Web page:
The preparatory Latin grammar

Front Cover

Other editions - View all

Common terms and phrases

Popular passages

Page 63 - Clam pair em, or patre, without my father's knowledge. In, for into, signifying motion, has an accusative case ; as, Eo in urbem, I go into the city. In, for in only, serves to the ablative case ; as, In te spes est, my hope is in thee. Sub : as Sub noctem, a little before night. Sub judice lis est, the matter is before the judge.
Page 34 - Sing. Reg-am, / shall or will rule. reg-es, thou shalt or wilt rule. reg-et, he shall or will rule. Plur. Reg-emus, We shall or will rule. reg-e"tis, ye shall or will rule. reg-ent, they shall or will rule.
Page 81 - Hurl'd often cuts off the vowel at the end of a word, when the next word begins with a vowel; though he does not like the Greeks wholly drop the vowel, but lull retains it in writing like the Latins.
Page 63 - Observe:—Tenus is set after its case; as, Porta tenus, as far as the gate: and in the plural number the noun is commonly put in the genitive case: as, aurium tenus, up to the ears.
Page 7 - The plural speaketh of more than one ; as patres, fathers. CASES OF NOUNS. NOUNS have six cases in each number : The nominative, the genitive, the dative, the accusative, the vocative, and the ablative. The nominative case...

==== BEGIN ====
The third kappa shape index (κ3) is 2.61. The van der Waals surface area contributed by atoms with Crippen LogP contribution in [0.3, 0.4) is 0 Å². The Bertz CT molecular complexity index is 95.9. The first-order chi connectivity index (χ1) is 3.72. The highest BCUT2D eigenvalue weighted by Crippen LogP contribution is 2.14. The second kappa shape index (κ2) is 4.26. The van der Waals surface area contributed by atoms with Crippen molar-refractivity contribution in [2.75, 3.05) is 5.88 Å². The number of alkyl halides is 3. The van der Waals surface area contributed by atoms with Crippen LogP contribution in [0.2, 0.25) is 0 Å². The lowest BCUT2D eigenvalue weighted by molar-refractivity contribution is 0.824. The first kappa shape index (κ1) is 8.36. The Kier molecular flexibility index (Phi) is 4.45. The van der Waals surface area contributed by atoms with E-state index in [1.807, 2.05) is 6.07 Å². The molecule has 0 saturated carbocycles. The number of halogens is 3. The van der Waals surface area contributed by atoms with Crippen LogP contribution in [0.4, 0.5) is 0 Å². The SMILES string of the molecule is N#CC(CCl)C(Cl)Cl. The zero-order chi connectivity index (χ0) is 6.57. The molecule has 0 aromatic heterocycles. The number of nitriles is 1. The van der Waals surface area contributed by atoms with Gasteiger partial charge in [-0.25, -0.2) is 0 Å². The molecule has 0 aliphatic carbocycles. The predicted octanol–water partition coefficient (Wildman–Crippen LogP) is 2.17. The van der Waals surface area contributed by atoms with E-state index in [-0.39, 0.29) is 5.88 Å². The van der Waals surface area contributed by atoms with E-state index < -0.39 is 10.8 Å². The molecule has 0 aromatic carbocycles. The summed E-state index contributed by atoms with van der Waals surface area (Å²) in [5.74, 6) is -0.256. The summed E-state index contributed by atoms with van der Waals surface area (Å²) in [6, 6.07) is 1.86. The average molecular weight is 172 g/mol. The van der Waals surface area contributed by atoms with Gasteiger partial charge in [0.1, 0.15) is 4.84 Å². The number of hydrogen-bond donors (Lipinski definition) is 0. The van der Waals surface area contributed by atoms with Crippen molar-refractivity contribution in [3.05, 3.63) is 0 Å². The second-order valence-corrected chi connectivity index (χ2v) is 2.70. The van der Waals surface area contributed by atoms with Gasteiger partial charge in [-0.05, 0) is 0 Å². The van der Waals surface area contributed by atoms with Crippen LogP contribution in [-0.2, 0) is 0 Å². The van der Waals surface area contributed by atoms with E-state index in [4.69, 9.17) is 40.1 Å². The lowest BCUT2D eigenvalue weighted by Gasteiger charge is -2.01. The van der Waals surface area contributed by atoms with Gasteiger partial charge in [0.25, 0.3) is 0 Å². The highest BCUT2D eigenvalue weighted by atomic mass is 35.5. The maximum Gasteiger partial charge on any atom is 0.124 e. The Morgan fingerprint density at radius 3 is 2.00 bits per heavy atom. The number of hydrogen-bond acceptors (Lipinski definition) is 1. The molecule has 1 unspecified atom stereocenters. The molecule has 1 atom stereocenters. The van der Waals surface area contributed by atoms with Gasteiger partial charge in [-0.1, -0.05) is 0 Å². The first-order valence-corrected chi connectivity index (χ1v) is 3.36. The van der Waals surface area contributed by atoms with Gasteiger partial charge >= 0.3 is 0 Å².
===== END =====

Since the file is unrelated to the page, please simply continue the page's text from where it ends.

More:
Page 38 - I may, or, can hear. audi-as, thou may'st, or, canst hear. audi-at, he may, or, can hear. Plur. Audi-amus, We may, or, can hear. audi-atis, ye may, or, can hear. audi-ant, they may, or, can hear. 2. Preterimperfect Tense. — might, could, should. Sing.
Page 80 - Hexameter — in ancient poetry a verse of six feet, the first four of which may be either dactyls or spondees, the fifth must regularly be a dactyl, the sixth always a spondee. "So thus | having spok | en the casque | nodding | Hector de | parted.
Page 68 - If no nominative come between the relative and the verb, the relative is the nominative to the verb ; but when a nominative intervenes, the relative is governed by the verb, or some other word in the sentence.
Page 19 - ... these for the most part make the feminine gender of the nominative case singular, and the neuter of the nominative and accusative cases plural, in qua.
Page 27 - I shall have loved, thou wilt have loved, he will have loved; we shall have loved, ye will have loved, they will have loved.

Bibliographic information